G   F                     C    D
(Bb) sometime    | (F)     (C) make it
     G F                       C    D 
(Bb) easy        | (F)     (C) take your
     A  G C
(Bb) ti-i-ime...

This is a prime example of why it’s called the “leaning tone.”  There’s no doubt that the G will resolve to the F.  And in an analogous move, the entire B-flat major chord is similarly expected to resolve down to the F major, and sure enough, it’s the next fall after the G-F move in the melody.  It’s sort of a double lean that starts the downward momentum that carries through each line of the chorus.

On the surface, though, the usage of appoggiatura in “Two Weeks” and “Rainbow Connection” is similar.  They’re both used to delay the arrival of the chord change to the melody.  It’s an effective move; the unexpected non-chord tone draws the listener’s attention, which makes it extra satisfying when it resolves.  That said, the appoggiatura is still pretty rare.  In order to identify even two or three examples beyond “Rainbow Connection,” which I learned in school as an example of appoggiatura, I had to listen to nearly 100 songs.  And even then, a couple were too weak too include.5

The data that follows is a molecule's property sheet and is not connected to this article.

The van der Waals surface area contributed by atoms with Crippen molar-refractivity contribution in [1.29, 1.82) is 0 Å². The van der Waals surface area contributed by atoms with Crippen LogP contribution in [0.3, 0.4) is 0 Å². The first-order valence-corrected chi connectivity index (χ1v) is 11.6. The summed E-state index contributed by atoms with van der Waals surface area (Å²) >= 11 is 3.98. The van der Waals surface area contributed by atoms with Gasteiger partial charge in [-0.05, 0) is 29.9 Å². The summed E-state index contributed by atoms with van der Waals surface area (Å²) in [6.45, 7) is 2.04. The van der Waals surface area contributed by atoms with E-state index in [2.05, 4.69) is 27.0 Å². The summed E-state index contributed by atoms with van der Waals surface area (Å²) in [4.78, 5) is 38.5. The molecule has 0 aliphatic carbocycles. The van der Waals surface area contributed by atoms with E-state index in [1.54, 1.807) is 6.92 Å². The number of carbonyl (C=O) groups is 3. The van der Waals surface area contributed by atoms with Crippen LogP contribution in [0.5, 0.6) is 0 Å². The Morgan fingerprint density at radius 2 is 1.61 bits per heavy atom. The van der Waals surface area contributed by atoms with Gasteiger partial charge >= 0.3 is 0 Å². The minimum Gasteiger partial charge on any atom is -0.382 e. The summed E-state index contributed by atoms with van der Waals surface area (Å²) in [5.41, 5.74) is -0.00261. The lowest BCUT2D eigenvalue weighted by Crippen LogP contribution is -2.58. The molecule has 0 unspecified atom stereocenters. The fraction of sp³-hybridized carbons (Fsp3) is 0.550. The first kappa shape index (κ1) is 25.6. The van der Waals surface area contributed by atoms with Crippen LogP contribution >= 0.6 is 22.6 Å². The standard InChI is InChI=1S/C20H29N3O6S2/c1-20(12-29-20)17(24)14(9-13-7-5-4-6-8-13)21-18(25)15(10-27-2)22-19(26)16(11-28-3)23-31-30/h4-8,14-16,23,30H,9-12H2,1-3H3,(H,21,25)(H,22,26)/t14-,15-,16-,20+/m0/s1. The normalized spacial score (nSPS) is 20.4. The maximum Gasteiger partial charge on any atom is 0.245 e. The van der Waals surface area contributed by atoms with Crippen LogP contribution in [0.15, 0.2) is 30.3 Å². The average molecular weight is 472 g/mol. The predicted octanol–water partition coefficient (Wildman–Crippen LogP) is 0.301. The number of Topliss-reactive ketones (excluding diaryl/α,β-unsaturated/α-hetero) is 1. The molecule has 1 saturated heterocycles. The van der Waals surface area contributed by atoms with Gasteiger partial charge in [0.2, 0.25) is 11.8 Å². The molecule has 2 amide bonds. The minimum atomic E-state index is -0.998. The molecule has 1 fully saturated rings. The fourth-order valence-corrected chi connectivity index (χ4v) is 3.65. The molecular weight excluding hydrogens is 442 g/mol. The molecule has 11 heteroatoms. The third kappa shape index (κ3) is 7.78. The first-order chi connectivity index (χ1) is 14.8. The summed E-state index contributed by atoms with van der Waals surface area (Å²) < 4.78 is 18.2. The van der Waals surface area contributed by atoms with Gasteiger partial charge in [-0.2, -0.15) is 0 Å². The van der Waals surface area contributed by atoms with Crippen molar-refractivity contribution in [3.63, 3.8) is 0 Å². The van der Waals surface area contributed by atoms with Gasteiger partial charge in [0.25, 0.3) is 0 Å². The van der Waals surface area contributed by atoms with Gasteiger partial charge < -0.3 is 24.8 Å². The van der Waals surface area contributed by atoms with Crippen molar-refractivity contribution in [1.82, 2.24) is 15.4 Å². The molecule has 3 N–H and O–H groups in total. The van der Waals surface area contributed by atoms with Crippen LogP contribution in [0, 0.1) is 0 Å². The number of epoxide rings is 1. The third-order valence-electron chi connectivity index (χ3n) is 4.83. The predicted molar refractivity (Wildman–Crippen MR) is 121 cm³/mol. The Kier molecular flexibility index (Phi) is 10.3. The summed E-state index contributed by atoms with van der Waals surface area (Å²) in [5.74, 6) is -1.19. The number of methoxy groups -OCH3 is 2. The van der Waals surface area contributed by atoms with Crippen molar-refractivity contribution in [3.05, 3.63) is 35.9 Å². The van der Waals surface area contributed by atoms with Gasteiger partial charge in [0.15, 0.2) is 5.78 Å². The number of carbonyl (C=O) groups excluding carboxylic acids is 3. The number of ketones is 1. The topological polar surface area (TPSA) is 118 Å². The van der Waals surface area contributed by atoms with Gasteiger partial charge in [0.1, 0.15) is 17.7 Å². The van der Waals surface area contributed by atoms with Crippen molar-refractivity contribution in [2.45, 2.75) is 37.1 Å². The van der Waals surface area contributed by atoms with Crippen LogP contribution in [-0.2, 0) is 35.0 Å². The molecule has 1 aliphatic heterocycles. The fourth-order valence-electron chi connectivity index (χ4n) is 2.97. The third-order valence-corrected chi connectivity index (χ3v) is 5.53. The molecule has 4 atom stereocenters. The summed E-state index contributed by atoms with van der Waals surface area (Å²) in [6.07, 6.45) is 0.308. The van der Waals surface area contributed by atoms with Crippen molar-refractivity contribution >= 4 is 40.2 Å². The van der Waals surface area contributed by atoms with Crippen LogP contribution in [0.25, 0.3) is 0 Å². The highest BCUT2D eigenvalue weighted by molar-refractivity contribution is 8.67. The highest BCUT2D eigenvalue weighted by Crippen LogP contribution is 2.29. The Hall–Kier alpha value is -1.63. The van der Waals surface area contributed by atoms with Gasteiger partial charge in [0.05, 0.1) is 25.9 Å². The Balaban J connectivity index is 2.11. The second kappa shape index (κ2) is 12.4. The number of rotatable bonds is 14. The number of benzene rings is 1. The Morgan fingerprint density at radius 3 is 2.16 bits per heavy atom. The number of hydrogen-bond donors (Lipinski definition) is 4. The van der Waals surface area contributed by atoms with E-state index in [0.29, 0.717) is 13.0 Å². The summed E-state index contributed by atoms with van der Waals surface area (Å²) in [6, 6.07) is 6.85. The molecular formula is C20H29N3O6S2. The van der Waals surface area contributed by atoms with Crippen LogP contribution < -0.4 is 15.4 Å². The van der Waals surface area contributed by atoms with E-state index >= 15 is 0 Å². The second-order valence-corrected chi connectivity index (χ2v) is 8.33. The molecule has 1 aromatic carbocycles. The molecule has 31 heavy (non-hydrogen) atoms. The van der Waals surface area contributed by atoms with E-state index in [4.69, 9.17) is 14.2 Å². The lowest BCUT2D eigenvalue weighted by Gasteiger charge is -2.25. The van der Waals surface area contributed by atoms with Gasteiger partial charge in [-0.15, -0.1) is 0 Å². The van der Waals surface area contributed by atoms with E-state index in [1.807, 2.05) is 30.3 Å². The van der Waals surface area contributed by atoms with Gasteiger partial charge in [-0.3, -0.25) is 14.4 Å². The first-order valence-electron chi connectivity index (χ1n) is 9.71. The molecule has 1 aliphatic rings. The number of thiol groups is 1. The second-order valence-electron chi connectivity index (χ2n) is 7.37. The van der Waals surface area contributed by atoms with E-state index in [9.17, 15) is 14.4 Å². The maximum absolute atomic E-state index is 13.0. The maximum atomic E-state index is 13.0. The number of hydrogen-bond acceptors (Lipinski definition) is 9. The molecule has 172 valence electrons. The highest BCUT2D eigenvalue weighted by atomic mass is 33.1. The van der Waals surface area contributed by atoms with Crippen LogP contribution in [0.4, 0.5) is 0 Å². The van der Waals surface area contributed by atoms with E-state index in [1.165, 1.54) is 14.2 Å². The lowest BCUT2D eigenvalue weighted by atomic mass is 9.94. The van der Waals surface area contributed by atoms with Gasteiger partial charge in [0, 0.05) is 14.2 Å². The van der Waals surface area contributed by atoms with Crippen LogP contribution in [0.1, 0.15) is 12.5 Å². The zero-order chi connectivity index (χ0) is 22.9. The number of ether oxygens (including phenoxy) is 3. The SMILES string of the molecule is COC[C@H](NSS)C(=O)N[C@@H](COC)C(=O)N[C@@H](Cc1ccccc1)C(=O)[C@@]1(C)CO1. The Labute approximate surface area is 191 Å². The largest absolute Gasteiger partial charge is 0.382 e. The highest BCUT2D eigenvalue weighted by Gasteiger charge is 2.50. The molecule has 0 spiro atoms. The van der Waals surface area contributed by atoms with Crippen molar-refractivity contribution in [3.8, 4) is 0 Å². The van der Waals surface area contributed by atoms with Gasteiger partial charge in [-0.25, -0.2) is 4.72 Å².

R egardless, the major takeaway here should not about the magical power of the elusive appoggiatura.  It’s simply the name given to a very specific form of non-chord tone.  Yes, non-chord tones are effective melodic devices.  By moving off the chord, you create dissonance; dissonance begets tension; tension begets emotional response from the listener.  But they also occur very naturally in songwriting and don’t really warrant this kind of laser-focused analysis in a discussion about a topic as broad as “why music makes me cry.”

It’s true that Wall Street Journal and NPR got their definitions wrong.  But it’s much more important to understand that songs like “Someone Like You” don’t derive their emotional punch from something as simple as a single appoggiatura in the chorus.  What actually makes “Someone Like You” so powerful is a combination of more salient things: solid songwriting, tried-and-true chord progressions (here, I-iii-vi-IV and I-V-vi-IV), the contrast between the vocal ranges of the verses and the chorus, etc.  And of course, it always helps to have a very, very talented performer behind the microphone.